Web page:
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Foster parents help give teen new outlook on life

Monica, 19, entered the foster care system at 4 years old. At 18, she chose to leave but held on to connections with some of her foster families.

The foster care system is not easy to be a part of, Monica makes clear. “I was always told because of my race, where I came from, and because of other things I would either be in jail, have a large number of children, or would just never live to see my 18th birthday,” she said. 

Not all of the foster families changed that outlook for her, but the last few did, making her feel comfortable about her identity, she says. “They were more encouraging about everything, which really helped. They didn’t make it seem like because I am black I would end up a certain way.”

She appreciated, she says, some of her foster parents encouraging her by showing and discussing examples of successful black individuals. 

Monica said she holds steadfast to not conforming to the stereotypes others often assume about her. “You can’t let others decide who you want to be,” she insists.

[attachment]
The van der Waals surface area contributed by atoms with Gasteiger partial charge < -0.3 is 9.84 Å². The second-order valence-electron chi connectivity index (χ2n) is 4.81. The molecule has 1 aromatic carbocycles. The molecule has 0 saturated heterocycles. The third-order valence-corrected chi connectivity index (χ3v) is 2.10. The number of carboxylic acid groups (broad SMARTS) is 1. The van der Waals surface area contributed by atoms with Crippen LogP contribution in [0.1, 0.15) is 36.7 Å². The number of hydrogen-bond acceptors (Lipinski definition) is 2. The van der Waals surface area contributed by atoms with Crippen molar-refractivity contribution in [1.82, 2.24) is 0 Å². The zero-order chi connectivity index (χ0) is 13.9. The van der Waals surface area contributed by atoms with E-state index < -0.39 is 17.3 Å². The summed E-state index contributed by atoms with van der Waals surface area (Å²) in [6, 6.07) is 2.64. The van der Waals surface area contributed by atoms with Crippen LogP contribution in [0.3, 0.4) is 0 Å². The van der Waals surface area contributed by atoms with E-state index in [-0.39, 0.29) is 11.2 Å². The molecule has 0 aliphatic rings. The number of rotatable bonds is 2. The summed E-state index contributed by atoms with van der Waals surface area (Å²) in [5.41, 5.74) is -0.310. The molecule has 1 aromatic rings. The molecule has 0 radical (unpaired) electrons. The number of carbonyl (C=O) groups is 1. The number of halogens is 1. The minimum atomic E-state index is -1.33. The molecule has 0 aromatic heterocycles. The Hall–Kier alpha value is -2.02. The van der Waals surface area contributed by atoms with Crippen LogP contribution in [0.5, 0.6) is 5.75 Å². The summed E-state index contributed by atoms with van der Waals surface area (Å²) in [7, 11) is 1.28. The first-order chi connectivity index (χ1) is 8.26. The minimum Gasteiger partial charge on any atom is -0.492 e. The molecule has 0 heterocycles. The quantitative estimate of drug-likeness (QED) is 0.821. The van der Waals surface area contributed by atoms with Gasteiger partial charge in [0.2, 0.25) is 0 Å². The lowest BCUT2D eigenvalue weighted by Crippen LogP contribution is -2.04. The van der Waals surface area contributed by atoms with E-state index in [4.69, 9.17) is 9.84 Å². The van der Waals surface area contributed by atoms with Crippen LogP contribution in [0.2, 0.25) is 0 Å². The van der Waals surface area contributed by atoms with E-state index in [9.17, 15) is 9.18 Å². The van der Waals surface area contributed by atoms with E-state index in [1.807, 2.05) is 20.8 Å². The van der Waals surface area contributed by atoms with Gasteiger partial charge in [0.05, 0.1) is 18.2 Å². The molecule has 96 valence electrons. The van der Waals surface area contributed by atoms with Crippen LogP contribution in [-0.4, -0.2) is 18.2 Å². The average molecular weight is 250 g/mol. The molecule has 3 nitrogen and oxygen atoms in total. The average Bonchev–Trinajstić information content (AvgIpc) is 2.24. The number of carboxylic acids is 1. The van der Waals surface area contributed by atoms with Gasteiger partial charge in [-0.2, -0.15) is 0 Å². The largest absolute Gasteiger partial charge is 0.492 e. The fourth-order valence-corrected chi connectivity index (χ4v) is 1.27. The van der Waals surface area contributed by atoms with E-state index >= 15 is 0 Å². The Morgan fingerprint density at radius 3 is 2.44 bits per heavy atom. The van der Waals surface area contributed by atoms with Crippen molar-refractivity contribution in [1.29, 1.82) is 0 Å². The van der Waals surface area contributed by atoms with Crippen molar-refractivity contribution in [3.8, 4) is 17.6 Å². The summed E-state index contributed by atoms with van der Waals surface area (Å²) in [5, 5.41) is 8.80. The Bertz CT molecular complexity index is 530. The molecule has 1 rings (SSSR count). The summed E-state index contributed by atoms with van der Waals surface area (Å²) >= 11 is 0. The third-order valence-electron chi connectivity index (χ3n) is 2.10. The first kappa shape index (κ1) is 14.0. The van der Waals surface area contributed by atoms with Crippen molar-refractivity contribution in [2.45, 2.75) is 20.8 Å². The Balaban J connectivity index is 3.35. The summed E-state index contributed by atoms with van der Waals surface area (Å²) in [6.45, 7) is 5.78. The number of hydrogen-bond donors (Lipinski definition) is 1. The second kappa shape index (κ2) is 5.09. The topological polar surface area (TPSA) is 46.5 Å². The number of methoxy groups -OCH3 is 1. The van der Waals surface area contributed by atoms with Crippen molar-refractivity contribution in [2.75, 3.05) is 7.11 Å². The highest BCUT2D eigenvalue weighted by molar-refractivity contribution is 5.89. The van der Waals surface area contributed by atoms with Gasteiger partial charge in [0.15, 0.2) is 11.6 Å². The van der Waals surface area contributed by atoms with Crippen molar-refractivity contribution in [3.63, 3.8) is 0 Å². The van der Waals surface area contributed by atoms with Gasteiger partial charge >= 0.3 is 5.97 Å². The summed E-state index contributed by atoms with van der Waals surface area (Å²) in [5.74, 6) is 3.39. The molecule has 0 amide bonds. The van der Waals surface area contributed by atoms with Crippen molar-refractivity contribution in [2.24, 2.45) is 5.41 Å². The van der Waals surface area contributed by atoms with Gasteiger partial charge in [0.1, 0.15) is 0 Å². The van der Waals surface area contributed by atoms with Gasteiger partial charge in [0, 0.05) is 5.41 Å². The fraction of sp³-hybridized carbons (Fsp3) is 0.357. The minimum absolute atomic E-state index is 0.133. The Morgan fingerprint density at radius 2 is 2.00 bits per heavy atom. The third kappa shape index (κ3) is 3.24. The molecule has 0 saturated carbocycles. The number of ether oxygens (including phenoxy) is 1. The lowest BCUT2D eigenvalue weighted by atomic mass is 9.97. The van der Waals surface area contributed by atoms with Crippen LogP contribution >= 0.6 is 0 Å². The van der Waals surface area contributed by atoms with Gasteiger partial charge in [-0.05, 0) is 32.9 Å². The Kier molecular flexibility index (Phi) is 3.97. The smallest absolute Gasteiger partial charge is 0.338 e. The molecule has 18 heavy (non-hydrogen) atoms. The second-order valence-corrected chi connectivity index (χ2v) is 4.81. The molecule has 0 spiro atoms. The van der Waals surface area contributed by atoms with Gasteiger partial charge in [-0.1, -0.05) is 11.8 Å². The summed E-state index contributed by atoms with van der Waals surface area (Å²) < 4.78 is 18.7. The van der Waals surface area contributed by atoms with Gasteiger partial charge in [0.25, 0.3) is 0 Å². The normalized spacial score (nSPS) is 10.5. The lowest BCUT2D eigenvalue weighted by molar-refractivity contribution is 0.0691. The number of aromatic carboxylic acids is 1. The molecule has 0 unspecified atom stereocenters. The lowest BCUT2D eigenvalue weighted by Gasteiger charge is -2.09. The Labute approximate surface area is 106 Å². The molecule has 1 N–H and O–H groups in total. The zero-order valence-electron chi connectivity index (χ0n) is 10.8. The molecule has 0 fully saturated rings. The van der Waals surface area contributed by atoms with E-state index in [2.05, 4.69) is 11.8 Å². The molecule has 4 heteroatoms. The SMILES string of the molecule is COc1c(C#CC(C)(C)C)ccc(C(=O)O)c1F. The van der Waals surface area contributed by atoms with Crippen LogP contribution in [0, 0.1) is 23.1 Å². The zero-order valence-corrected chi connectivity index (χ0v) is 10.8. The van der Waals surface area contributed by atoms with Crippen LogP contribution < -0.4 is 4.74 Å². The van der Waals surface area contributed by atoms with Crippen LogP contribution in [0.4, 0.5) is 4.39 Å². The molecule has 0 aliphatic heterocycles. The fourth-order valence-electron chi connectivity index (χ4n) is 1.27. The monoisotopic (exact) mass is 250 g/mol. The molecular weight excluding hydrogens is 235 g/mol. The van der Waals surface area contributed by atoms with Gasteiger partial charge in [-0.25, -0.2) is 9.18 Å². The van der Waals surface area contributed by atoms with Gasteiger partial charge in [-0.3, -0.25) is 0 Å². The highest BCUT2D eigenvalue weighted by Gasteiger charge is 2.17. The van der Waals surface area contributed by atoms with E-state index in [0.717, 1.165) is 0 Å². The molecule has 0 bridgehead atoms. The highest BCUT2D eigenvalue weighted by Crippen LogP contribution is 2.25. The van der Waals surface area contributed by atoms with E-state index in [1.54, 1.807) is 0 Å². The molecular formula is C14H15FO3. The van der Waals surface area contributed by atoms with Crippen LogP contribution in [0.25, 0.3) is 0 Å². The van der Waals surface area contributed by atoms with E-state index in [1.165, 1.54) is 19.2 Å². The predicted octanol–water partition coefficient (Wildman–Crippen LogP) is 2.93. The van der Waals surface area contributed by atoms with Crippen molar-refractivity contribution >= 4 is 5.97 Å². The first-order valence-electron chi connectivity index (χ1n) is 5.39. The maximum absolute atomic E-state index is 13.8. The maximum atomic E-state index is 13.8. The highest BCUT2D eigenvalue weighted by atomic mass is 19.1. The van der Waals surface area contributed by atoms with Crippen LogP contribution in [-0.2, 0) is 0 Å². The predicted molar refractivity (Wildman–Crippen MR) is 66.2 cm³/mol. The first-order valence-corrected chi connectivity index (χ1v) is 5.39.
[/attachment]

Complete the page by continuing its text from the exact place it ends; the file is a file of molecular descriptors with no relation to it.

She recounts the ups and downs of the system, never holding back her opinion. She says, “if people didn’t judge foster kids off of what others have said or what [their] paperwork says, and if more foster parents took into consideration [that] not all youth are the same,” then foster youth would see better outcomes. 

When asked what she would say to her foster parents now, she smiles wide with a firm and sincere “thank you.” Monica adds that although it is a big responsibility, more caring individuals and families need to step up and become foster parents.

“A lot of people in this world have good hearts,” said Monica. “There is no better way to show your love and heart than to show love to a child – a child who hasn’t been shown love before.”

In Minnesota, 16,500 children are in foster care in 2018, a 14% increase since 2016. For more information about foster care, see the department’s foster care fact sheet (PDF). For information about how to become a foster parent, visit the foster care webpage.

Photo of Monica
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